What is a Payphone?

  I HATE THE SOUND OF SILENCE  by Cheryl Pope. Photo by Luna Park.

I HATE THE SOUND OF SILENCE by Cheryl Pope. Photo by Luna Park.

This week's installation is on a payphone with three active advertisements, but zero functioning phones, so it's only fitting that it's where we installed Cheryl Pope's I HATE THE SOUND OF SILENCE. Here's what she had to say about the piece:

"I HATE THE SOUND OF SILENCE is the voice of a Chicago Youth responding to issues of inequality, police brutality, political corruption and resulting violence in the United States. Elevating this statement to a Championship Statement increases the volume, weight, and physicality of this lived experience and feeling of anger, pain and frustration.

"I selected this statement for ART IN AD PLACES and specifically on the telephone booth for its relationship to connection, conversation, and public accessibility. When I was young I saw the public phone as a resource if needed to call for help, a direct line to 911 or the operator. The deactivation of these public, democratic resources is a metaphor of the silence, the survival of the individual rather than a sense of a communal support system.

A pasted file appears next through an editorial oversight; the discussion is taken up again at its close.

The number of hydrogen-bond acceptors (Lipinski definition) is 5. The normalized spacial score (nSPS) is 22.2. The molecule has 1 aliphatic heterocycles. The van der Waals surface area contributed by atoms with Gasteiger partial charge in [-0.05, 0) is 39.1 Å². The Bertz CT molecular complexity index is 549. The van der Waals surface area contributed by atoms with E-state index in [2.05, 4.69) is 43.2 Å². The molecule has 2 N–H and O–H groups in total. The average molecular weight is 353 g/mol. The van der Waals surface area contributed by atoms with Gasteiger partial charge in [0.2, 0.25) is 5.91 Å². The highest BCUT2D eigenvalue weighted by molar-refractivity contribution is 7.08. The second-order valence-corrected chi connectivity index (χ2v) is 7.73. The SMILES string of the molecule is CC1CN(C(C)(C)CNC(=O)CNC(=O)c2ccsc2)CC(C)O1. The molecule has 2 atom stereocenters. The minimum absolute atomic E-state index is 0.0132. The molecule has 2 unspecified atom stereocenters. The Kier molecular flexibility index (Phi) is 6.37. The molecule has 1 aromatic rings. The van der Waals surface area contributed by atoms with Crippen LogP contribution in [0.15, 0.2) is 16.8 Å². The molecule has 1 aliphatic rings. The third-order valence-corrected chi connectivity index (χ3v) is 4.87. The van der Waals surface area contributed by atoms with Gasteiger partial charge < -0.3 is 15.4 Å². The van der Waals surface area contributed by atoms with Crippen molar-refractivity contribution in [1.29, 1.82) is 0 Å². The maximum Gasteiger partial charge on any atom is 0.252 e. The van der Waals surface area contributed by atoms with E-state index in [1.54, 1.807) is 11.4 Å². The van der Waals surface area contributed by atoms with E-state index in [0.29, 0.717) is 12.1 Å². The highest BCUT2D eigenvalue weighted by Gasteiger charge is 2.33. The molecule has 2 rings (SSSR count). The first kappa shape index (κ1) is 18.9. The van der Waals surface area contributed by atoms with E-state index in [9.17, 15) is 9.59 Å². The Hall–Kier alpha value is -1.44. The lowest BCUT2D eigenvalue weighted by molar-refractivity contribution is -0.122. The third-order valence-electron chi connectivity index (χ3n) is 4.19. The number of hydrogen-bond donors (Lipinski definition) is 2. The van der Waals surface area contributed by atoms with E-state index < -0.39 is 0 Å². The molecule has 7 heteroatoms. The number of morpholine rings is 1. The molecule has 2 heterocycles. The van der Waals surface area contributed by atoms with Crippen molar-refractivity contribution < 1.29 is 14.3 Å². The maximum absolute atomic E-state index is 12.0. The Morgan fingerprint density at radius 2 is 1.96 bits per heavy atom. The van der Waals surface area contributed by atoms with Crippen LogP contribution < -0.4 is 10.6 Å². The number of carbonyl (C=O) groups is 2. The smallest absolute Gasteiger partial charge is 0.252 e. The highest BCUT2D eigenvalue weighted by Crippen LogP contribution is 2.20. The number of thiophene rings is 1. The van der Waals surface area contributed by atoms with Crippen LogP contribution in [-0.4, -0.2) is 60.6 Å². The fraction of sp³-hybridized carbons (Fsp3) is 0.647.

"It also pushes against the phone as an object that keeps us distracted, our inability to be silent, to confront, to be alone with ourselves. Our fear of what might be seen, heard, or felt within the silence."

The site of Cheryl's piece, because none of the phones there actually work, is a great example of what payphones in NYC have become: no longer a public service, they are only venues for advertising. Why should we, as people who have to walk by these booths every day, put up with that encroachment in public space with no benefit? Well, at Art in Ad Places, we would say that we shouldn't put up with it.

As an aside, it's great to have our first artist from Chicago, co-curator RJ Rushmore's hometown.

  I HATE THE SOUND OF SILENCE  by Cheryl Pope. Photo by Luna Park.

I HATE THE SOUND OF SILENCE by Cheryl Pope. Photo by Luna Park.